The first time I saw Once Upon A Time In America, I hated it. Not because it was a “bad” film at all, mind you. Hell, I was a mere 20 years old and not much of the older, wiser appreciator of film I’ve become (along with possibly being a little bit of a pompous ass about it), so going in at that age and “getting” all that director Sergio Leone intended was going to be way above my head. Actually, I’d read that the film was very heavily edited by the studio and that made me dislike what I saw more than any issues I had with Leone’s craft. Which was none, by the way.
That initial 139-minute release was so butchered as to render whole scenes meaningless or confusing upon my initial viewing, but there was no denying the compelling performances from the entire cast, Tonino Delli Colli’s absolutely gorgeous cinematography, Ennio Morricone’s epic, near-operatic score and Leone’s assured yet polarizing directorial choices that confused some in the theater I saw the film with who were expecting the third coming of The Godfather (a film Leone was picked to direct at one point). Yes, I “hated” the film, but I knew I had to see it again because there was enough there… no, more than enough that made it a truly great film that was chopped up and placed in what the studio felt was a proper order. I’d gather the powers that be assumed audiences weren’t patient enough to get into a film that was intentionally going to flip the crime genre on its head by being more than just a crime drama.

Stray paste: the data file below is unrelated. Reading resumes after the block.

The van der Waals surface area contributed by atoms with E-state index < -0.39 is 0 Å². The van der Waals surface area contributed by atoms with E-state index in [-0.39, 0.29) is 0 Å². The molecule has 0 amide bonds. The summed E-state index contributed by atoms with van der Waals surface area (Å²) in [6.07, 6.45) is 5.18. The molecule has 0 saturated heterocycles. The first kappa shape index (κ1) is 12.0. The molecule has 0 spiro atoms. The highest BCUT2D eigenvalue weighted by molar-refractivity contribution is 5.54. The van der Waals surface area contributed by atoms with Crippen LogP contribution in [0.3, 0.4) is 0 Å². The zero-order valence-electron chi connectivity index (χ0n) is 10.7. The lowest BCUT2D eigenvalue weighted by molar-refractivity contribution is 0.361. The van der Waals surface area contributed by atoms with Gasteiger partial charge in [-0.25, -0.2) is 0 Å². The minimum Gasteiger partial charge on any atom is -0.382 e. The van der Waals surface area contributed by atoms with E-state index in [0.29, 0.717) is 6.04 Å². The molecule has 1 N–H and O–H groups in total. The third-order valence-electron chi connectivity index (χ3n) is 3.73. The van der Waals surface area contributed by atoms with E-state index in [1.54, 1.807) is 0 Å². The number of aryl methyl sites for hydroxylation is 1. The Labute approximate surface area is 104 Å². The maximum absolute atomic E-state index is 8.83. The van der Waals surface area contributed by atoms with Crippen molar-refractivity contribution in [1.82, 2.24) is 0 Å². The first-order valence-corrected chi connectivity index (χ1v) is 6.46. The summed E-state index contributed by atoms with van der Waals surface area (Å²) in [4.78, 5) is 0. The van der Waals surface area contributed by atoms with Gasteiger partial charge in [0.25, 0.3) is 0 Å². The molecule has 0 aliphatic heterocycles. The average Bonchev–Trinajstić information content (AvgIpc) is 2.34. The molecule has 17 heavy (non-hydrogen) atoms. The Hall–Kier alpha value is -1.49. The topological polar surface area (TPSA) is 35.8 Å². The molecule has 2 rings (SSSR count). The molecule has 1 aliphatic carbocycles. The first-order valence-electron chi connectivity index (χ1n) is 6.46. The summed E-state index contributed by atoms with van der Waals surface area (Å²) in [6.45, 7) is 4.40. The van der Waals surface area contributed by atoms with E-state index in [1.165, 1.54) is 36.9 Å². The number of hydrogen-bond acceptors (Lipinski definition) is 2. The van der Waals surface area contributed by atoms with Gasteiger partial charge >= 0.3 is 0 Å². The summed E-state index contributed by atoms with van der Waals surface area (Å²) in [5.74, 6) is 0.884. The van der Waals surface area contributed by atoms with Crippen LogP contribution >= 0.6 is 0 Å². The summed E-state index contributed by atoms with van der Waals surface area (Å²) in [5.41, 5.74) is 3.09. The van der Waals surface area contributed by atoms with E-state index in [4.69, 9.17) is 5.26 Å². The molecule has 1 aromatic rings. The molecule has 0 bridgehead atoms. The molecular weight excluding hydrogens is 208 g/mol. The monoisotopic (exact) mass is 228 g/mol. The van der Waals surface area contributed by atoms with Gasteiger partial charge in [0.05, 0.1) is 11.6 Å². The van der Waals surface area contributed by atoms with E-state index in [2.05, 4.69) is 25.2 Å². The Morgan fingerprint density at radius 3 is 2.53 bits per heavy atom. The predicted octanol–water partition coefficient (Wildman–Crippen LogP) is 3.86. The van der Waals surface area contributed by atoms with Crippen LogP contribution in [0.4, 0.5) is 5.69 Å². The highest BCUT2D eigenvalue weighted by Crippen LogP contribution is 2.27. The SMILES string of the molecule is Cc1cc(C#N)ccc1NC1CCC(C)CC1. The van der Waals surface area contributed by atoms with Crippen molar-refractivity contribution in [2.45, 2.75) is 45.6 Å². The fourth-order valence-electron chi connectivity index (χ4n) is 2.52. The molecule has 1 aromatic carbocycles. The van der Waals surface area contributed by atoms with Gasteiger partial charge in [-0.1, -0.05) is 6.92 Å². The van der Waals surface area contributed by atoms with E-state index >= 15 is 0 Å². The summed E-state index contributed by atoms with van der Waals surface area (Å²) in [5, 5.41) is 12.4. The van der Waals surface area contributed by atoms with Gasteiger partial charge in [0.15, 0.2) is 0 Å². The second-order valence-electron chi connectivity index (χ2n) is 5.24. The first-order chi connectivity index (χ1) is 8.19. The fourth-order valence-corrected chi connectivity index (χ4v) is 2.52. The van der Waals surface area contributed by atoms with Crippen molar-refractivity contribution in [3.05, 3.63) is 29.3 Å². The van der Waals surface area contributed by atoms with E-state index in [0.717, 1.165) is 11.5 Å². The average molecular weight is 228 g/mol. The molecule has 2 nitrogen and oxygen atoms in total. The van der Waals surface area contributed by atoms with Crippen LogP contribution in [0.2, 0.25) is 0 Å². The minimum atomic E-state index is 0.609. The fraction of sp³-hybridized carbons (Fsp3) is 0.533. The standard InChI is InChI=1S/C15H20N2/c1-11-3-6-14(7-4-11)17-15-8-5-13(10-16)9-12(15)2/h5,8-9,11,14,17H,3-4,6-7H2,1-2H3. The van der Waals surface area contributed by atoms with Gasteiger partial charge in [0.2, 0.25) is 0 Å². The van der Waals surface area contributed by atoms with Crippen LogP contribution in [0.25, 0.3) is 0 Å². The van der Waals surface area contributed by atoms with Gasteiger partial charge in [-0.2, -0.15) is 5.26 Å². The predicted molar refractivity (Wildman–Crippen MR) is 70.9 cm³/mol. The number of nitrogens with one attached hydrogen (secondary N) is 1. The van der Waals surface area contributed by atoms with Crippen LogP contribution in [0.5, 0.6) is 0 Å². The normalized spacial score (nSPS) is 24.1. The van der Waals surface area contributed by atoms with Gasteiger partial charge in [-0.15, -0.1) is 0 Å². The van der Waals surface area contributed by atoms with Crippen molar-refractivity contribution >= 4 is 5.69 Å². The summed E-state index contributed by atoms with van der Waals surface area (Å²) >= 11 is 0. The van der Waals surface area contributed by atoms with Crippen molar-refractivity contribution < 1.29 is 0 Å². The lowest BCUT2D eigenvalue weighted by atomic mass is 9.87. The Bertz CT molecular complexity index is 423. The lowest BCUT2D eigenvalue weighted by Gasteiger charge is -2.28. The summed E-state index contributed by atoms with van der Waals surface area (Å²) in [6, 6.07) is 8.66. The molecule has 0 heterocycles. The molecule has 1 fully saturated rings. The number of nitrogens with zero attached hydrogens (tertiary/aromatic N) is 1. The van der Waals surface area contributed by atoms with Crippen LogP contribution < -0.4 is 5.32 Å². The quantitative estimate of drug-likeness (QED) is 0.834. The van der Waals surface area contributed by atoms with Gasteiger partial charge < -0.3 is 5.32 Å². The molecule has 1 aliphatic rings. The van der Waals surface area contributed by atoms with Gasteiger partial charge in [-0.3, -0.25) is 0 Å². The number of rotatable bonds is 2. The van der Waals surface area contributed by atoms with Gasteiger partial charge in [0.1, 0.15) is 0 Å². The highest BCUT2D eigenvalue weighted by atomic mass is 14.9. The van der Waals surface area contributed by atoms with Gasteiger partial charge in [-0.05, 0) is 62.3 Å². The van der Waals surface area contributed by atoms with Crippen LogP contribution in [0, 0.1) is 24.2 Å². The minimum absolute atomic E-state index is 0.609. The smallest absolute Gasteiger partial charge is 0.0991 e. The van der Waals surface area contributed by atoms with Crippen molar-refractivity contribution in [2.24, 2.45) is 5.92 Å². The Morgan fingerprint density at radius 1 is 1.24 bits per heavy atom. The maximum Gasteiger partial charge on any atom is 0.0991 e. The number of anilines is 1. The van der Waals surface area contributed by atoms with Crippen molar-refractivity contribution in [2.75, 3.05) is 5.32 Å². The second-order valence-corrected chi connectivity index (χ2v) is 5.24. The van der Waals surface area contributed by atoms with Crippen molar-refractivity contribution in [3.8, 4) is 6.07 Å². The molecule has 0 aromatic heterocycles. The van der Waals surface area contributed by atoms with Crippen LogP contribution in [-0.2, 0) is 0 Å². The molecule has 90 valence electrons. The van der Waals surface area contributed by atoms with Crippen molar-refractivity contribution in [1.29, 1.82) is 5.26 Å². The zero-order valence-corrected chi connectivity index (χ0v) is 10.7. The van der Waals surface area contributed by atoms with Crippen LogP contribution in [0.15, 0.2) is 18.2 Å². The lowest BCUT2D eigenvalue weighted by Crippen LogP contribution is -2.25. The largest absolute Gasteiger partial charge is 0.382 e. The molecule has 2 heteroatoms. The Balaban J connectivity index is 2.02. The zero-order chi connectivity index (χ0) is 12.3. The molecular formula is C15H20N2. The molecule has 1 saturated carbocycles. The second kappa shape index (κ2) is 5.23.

Flash forward thirty years and all the pieces (well, most of them) are in place, the film is back in my life (and more widely available thanks to a recent Blu-Ray version) in nearly its full glory and celebrated as a masterpiece. And yet, it’s still a properly vexing viewing experience if you go into it expecting what it’s not… Continue reading